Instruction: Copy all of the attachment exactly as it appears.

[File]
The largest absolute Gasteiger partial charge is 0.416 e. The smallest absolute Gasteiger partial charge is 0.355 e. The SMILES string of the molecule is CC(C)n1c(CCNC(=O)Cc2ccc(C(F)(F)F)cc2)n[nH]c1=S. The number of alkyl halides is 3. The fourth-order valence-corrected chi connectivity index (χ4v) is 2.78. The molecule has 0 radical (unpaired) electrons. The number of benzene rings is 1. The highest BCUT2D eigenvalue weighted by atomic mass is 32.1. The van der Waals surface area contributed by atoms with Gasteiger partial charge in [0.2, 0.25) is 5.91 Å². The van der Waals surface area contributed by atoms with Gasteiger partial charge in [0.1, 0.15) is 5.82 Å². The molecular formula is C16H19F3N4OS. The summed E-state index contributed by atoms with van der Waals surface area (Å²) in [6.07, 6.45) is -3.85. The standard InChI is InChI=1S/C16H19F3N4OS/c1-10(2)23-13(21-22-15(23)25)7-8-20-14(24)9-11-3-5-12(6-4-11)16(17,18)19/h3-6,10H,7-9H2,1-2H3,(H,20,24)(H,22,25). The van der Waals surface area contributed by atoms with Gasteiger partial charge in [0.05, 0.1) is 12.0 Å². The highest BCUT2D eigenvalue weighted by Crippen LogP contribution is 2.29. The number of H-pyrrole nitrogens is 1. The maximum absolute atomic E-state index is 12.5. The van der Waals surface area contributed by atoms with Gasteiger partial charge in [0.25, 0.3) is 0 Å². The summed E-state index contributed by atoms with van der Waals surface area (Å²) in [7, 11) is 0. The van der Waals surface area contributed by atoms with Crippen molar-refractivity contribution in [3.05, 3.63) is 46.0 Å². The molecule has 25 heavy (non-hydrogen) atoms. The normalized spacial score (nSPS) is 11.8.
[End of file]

The largest absolute Gasteiger partial charge is 0.416 e. The smallest absolute Gasteiger partial charge is 0.355 e. The SMILES string of the molecule is CC(C)n1c(CCNC(=O)Cc2ccc(C(F)(F)F)cc2)n[nH]c1=S. The number of alkyl halides is 3. The fourth-order valence-corrected chi connectivity index (χ4v) is 2.78. The molecule has 0 radical (unpaired) electrons. The number of benzene rings is 1. The highest BCUT2D eigenvalue weighted by atomic mass is 32.1. The van der Waals surface area contributed by atoms with Gasteiger partial charge in [0.2, 0.25) is 5.91 Å². The van der Waals surface area contributed by atoms with Gasteiger partial charge in [0.1, 0.15) is 5.82 Å². The molecular formula is C16H19F3N4OS. The summed E-state index contributed by atoms with van der Waals surface area (Å²) in [6.07, 6.45) is -3.85. The standard InChI is InChI=1S/C16H19F3N4OS/c1-10(2)23-13(21-22-15(23)25)7-8-20-14(24)9-11-3-5-12(6-4-11)16(17,18)19/h3-6,10H,7-9H2,1-2H3,(H,20,24)(H,22,25). The van der Waals surface area contributed by atoms with Gasteiger partial charge in [0.05, 0.1) is 12.0 Å². The highest BCUT2D eigenvalue weighted by Crippen LogP contribution is 2.29. The number of H-pyrrole nitrogens is 1. The maximum absolute atomic E-state index is 12.5. The van der Waals surface area contributed by atoms with Gasteiger partial charge in [0.25, 0.3) is 0 Å². The summed E-state index contributed by atoms with van der Waals surface area (Å²) in [7, 11) is 0. The van der Waals surface area contributed by atoms with Crippen molar-refractivity contribution in [3.05, 3.63) is 46.0 Å². The molecule has 25 heavy (non-hydrogen) atoms. The normalized spacial score (nSPS) is 11.8.